Drip irrigation is gaining in popularity because the systems are flexible and can accommodate diverse cropping and application demands. Systems consist of lateral pipes that emit water directly to the root zones of crops, and sub-main pipes that supply water to the laterals. For field and row crop applications, lateral and sub-main pipelines can be classified as seasonal or permanent. They are available in several configurations.
Pros And Cons Of Drip Irrigation System Combinations
Lateral and sub-main components may be combined in different systems for various applications with relative pros and cons. When designing a drip system, factors to consider include crop germination and/or transplant setting, labor, system maintenance requirements, operational flexibility, initial cost, and annual operating cost.
1. Seasonal Laterals And Seasonal Sub-Mains
Pros: These systems are popular in celery or onions, may be
used to germinate the crop, are portable, and have a low initial cost. Because they are expected to last only one season, they require moderate maintenance.
Cons: Labor is needed to move sub-mains and flush laterals.
Plus, there are additional costs for lateral disposal and
2. Permanent Laterals With Seasonal Sub-Mains
Pros: Laterals can be used for many years and yet the submains are portable, making this system popular in processing tomato production. Initial system cost is moderate compared to portable vegetable systems, since the laterals are more robust but less expensive than permanent lateral systems.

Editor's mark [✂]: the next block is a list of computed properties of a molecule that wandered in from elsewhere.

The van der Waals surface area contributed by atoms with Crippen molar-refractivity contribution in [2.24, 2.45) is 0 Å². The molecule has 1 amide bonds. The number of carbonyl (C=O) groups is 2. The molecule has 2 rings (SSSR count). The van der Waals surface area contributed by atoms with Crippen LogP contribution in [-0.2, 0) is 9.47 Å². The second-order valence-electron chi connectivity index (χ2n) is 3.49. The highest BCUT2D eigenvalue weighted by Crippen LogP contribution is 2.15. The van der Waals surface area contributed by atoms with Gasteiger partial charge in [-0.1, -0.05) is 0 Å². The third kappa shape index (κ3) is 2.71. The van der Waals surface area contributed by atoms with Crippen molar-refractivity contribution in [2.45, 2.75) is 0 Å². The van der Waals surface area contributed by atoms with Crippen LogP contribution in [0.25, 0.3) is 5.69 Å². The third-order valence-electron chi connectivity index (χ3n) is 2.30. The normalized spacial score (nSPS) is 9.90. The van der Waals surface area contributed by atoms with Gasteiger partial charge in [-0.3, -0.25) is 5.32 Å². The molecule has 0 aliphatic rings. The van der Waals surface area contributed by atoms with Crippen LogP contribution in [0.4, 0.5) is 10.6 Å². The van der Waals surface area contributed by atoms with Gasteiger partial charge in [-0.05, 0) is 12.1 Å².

Cons: Lateral repairs are difficult, there may be a need for
supplemental germination moisture, and there are heavier
maintenance requirements as laterals are expected to last
3. Permanent Laterals With Permanent Sub-Mains
Pros: The advantages of drip irrigation systems with permanent laterals with permanent sub-mains (used for field crops) include multi-year use and amortization of both the laterals and sub-mains. Using permanent components also allows automated flushing and eliminates sub-main moving costs.
Cons: Drawbacks include difficult repairs, high maintenance
requirements, the possible need for supplemental moisture for germination, and the need for winterization in cold climates. Initial costs are higher because the components must be durable for multiple-year use and the system must be trenched in.
4. Seasonal Laterals And Permanent Sub-Mains
Pros: This combination is used in vegetable growing regions
to avoid sub-main moving costs.
Cons: Sub-main repairs for these systems are more difficult, as is lateral replacement.